Devoted teacher still languishes behind bars

Ko Tun Aye was arrested after the Reuters news agency reported on the killings of ten Muslim men from Inn Din village during the 2017 violence that erupted. Before that case, Ko Tun Aye’s father was killed by terrorists.

15 Jun 2019


Sein Ko Ko | DMG

Daw Yaing Nu Phyu is a 70-year-old woman and mother of Ko Tun Aye from Inn Din village. Her son was jailed for being involved in the killings of ten Muslim men.

Regardless of her age, the love she has for her son will never fade away. She seems anxious about her son, waiting for the day he is released from jail. Her grief intensifies as tears of sorrow roll down her cheek.

Wiping back her tears, she said “I cry every day and I’ve lost my motivation and will to do day-to- day tasks because I miss him all the time. When amnesty was announced, my other sons told me to listen and see if he would be included on the list of amnesty pardons. But he was not granted a pardon although pardons were issued three times.”

Ko Tun Aye was arrested after the Reuters news agency reported on the killings of ten Muslim men from Inn Din village during the 2017 violence that erupted. Before that case, Ko Tun Aye’s father was killed by terrorists. Then, he was arrested for being involved in the killings and jailed for five years.

In addition, seven military personnel, two Reuters reporters and police officer Moe Yan Naing were also sent to jail. But, apart from Ko Tun Aye, all of them have been released from prison now.

Daw Khin San Myint, wife of Ko Tun Aye, said that her husband should be released along with the others as part of the presidential amnesty.

“I heard that all security force members and military personnel were free from prison. Two reporters who revealed the killings have also been released. I want my husband released as well,” she said.

The CID searched Ko Tun Aye’s house while he was detained but no evidence connecting him to the killings has been found. And 12 witnesses for the prosecution said there are no eyewitness to prove he was involved in the killings.

One year after he was prosecuted, the court sentenced him to five years in prison for the killings. The case did not identify the victims, but his arrest is based on the accusation that he committed the killings out of revenge for his father, said his lawyer U Khin Win.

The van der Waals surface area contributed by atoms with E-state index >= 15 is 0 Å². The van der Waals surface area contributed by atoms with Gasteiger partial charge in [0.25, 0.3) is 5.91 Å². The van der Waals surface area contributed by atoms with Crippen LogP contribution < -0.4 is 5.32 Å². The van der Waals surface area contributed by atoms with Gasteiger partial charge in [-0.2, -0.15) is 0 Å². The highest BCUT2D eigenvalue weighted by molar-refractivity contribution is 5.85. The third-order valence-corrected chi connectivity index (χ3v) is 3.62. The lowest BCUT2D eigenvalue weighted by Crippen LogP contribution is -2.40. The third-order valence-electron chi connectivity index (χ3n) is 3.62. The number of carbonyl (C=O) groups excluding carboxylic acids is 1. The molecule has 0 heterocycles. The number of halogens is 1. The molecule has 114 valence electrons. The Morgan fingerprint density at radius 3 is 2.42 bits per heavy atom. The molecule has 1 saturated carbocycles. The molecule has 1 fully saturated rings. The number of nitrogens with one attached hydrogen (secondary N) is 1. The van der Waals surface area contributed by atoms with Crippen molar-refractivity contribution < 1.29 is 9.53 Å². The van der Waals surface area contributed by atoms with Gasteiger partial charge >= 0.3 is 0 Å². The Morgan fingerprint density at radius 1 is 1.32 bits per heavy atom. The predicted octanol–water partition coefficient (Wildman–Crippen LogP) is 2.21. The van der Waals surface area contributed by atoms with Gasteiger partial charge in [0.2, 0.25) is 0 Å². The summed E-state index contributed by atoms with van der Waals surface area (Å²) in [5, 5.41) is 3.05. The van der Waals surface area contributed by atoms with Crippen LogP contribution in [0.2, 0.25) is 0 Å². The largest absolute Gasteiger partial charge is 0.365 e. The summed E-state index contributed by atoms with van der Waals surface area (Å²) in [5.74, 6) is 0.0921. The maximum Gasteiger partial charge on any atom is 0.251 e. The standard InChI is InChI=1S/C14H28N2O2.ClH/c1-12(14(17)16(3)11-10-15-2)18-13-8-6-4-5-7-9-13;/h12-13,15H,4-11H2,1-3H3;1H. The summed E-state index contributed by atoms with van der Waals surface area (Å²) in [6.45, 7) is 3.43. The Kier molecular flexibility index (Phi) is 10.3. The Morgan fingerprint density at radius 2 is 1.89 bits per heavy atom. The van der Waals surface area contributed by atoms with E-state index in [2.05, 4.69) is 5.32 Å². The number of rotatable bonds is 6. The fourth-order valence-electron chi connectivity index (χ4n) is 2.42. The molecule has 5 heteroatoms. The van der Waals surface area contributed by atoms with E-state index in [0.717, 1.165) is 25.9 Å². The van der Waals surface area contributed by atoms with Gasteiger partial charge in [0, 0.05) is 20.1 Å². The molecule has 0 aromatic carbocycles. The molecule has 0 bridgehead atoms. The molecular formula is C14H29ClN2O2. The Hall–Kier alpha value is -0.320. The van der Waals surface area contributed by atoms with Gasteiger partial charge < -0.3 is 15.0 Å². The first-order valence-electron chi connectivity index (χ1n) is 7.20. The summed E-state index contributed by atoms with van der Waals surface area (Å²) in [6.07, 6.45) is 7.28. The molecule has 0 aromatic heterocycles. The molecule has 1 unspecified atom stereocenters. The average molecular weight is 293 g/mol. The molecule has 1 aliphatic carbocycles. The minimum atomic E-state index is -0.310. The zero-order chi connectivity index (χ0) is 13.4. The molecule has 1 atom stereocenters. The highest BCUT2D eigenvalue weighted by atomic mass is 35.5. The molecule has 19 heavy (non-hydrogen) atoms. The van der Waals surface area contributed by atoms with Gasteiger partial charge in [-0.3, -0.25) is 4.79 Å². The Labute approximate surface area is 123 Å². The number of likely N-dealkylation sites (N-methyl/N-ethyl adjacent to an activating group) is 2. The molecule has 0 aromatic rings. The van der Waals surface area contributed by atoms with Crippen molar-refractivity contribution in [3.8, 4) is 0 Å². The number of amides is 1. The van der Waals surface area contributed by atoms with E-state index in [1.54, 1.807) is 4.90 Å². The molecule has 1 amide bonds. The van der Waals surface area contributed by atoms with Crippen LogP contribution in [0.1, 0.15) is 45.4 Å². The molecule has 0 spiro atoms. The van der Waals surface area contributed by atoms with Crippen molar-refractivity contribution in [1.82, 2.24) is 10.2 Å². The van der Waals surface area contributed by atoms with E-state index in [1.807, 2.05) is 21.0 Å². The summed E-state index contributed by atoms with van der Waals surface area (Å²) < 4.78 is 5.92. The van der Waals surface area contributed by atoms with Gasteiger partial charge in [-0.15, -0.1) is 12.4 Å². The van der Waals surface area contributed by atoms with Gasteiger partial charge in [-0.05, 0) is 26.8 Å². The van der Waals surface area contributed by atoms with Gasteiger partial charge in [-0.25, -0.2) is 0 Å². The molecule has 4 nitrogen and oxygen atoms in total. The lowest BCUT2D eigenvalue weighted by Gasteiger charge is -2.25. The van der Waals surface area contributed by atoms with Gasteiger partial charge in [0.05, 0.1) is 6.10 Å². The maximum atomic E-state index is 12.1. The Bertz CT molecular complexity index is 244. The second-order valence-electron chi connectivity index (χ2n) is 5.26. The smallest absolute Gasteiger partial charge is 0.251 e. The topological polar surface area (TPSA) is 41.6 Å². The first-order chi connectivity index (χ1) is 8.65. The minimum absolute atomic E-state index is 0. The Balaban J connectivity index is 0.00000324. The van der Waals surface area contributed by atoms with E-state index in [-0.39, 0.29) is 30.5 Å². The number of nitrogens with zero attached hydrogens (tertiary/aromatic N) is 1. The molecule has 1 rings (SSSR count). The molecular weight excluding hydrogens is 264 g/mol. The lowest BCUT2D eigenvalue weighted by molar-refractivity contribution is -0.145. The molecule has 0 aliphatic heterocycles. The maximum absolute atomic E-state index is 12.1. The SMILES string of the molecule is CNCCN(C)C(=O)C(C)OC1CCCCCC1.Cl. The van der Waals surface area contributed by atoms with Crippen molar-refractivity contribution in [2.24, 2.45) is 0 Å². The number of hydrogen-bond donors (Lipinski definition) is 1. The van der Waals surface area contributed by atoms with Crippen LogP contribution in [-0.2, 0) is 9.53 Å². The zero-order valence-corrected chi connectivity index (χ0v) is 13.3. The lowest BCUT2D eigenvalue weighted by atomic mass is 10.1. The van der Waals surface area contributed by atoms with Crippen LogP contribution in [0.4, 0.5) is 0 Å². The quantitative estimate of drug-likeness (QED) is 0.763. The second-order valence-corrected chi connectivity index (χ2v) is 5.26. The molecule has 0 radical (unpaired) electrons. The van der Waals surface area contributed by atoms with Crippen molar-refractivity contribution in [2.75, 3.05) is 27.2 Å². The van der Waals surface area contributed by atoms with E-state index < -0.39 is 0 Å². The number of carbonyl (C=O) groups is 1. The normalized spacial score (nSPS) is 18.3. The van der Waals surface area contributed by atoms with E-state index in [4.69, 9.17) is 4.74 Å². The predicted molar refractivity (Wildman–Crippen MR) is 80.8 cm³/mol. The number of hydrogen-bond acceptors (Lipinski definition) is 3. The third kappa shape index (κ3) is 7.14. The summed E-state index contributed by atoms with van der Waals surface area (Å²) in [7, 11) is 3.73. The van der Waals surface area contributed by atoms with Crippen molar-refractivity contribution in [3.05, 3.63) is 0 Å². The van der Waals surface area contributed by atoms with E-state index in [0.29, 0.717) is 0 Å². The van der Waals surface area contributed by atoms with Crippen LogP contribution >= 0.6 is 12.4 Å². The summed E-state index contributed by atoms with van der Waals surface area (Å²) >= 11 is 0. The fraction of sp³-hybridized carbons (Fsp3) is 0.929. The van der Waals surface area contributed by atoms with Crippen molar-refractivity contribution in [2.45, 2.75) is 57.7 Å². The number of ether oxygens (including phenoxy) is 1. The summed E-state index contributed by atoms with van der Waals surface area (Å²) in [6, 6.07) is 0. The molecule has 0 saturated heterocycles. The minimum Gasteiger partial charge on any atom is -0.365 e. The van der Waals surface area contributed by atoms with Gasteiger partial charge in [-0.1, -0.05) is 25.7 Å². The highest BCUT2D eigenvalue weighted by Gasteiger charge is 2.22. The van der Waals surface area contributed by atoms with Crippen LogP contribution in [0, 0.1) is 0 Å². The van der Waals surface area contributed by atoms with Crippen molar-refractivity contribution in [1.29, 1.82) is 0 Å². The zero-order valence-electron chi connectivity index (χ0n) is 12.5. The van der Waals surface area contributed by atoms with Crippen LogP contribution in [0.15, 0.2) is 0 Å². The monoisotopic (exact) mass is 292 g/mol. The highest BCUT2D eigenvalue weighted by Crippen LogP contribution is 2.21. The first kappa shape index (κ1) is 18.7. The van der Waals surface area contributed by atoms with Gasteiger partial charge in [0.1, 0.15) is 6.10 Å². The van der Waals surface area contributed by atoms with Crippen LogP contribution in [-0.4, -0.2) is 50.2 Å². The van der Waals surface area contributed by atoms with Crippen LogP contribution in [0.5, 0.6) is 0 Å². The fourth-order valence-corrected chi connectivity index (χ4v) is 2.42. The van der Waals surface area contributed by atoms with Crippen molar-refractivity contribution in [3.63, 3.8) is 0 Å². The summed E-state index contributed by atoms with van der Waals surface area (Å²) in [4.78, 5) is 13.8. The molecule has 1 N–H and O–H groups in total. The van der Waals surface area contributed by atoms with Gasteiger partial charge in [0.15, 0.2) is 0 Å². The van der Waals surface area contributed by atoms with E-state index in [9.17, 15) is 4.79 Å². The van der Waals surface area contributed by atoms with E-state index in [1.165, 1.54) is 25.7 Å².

“He was punished according to policy although witnesses’ testimony prove that he did not participate in killing the ten Muslims,” he said. 

At first, Ko Tun Aye and his younger brother were arrested, the lawyer said. He submitted an appeal to the high court of Arakan State, but it was also rejected, he added.

Ko Tun Aye is a primary school teacher and father of three children. He is a simple man and never drinks alcohol, said his friend, Inn Din village administrator.

“Tun Aye is a teetotaler. He is a good man. He lives his life simple,” he said.

After the 2017 violence conflict, Ko Tun Aye’s family was in trouble in Inn Din village. His mother Daw Yaing Nu Phyu lost her husband and their livestock farm, then to make matters worse her son was jailed for five years. Daw Yaing Nu Phyu said she submitted petitions to proper authorities to release her son.

Four military officers and three soldiers with other ranks were released because the Commander-in-Chief granted pardons, according to the government.

Moreover, police constable Zwe Maung Maung was sentenced three years imprisonment under the Myanmar Police Force Maintenance of Discipline Law, but not punished for murder. He made an appeal that reduced his sentence and was released on 8 May after he served one year and seven months in prison, U Zaw Htay told media.

U Maung Ohn, a lawmaker from Maungdaw Township, said that Ko Tun Aye’s jail sentence was a set up and believed that Ko Tun Aye could not have carried out the killings.

Taking in account the whole situation it seems that Ko Tun Aye has been in prison way too long, U Maung Ohn said: “From my point of view, he should be released immediately. If not, I would conclude that he was made into a scapegoat for political purposes. Muslim and Arakanese people have become pawns in the insidious game of politics.”

Ko Tun Aye was sacked from his job because he was sent to jail and it badly affects his family’s living. It has been over one year since he has been in Buthidaung prison, and his wife Daw Khin San Myint has been struggling to make ends meet while he is in prison.

“I have to struggle for my husband and our children. My youngest son is just four years old.  Our daughter is the oldest child and she is in grade 10. Our other son is the second oldest and he is in grade 7. I have faced a lot of difficulties managing daily lives. So, I want my husband granted amnesty. I’d like to request state leaders to strongly consider him in the next amnesty pardon,” Daw Khin San Myint said.

A large number of people have faced trouble following the violence started since 25 October in 2017. Ko Tun Aye’s family are among them.

If military personnel, a police captain and two Reuters journalists who exposed the truth of the ghastly murders can be released from incarceration under an amnesty pardon program, why can’t a humble, dedicated, selfless teacher and loving family man be granted the same exoneration? Or is justice only granted to privileged people?

His mother Daw Yaing Nu Phyu and his family members are looking forward to the day Ko Tun Aye returns to his devoted family whenever they hear about future presidential amnesty grants for prisoners.